Saturday, January 14, 2006


A corn is a circular mass of tissue usually formed on the outside of the little toe, on the upper surfaces of other toes or between the fourth and fifth toes. Corns have a core, which thickens inwardly and causes acute pain upon pressure.
Corns are common in the aged and are often caused by ill-fitting shoes, arthritic changes in the bones of the feet, and deterioration of the fat pad of the feet. Symptoms include pain and limping.
Since corns are usually caused by ill-fitting shoes, changing footwear can help. The use of various molds of felt, foam rubber, rubber, leather, or plastic and a properly fitted shoe that eliminates pressure or friction areas is important. Soaking feet daily in warm soapy water and scrubbing the com with a pumice stone or emery board can also help. Occasionally steroid, whirlpool, and ultrasound treatments may be necessary for relief of inflammation. Over-the-counter com removers are caustic and can cause severe bums, therefore should be used with caution. Analgesics or other pain medications may also be required. Surgery may be necessary in advanced cases.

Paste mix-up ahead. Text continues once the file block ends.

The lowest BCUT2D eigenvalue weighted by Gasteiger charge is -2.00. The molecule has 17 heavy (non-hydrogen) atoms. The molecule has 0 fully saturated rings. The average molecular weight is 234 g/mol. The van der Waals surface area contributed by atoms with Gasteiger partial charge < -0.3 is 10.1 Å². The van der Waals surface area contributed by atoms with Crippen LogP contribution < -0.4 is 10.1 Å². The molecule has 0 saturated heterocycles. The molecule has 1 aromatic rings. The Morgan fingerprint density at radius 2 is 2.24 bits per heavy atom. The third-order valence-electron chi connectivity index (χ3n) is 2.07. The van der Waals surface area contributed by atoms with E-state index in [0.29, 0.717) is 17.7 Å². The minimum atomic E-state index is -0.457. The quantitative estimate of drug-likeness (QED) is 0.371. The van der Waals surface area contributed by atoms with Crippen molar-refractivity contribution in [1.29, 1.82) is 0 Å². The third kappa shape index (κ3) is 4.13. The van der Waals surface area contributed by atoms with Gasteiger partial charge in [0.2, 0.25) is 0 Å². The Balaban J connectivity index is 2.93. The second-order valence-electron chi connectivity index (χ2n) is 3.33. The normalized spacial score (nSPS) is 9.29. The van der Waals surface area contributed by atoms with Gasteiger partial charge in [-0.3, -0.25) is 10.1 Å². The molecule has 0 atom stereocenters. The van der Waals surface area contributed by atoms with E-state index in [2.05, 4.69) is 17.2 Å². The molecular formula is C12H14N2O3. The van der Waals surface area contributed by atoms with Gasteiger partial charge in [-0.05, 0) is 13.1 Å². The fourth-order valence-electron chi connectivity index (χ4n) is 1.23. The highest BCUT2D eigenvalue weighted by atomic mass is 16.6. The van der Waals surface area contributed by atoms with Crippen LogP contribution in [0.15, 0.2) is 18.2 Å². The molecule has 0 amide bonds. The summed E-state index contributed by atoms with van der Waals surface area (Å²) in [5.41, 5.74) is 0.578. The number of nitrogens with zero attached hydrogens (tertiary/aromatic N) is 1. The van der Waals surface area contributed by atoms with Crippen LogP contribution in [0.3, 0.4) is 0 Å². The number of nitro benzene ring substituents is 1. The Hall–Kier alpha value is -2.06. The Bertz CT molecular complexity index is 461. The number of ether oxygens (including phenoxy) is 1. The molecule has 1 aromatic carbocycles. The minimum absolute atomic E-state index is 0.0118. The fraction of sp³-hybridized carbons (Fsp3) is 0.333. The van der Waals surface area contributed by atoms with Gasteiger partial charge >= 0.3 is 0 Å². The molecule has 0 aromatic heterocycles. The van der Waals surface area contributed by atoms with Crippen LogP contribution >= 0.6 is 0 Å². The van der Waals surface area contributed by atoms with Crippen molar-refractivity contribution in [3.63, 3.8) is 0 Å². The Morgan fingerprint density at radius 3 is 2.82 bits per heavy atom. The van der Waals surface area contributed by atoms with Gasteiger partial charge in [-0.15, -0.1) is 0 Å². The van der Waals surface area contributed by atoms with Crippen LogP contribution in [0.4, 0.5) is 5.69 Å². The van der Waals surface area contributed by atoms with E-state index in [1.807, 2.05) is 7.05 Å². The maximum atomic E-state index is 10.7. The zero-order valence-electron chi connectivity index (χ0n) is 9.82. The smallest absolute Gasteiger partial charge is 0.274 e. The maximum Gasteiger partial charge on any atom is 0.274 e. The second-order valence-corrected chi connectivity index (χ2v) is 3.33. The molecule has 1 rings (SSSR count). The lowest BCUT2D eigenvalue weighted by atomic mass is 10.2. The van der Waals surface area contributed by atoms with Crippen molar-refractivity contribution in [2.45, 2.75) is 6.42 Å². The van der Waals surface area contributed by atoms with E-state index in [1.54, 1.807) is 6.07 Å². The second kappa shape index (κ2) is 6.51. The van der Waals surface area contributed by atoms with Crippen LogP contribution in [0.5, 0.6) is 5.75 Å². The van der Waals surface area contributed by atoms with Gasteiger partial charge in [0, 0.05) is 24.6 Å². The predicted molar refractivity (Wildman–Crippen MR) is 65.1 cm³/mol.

See also BUNIONS.
Anderson, H. C. Newton's Geriatric Nursing, 5th ed. St. Louis: C. V. Mosby Co., 1971.
Shea, T. P. and Smith, 1. K. The Over Easy Foot Care Book. Glenview, Ill.: Scott, Foresman and Co .. 1984.


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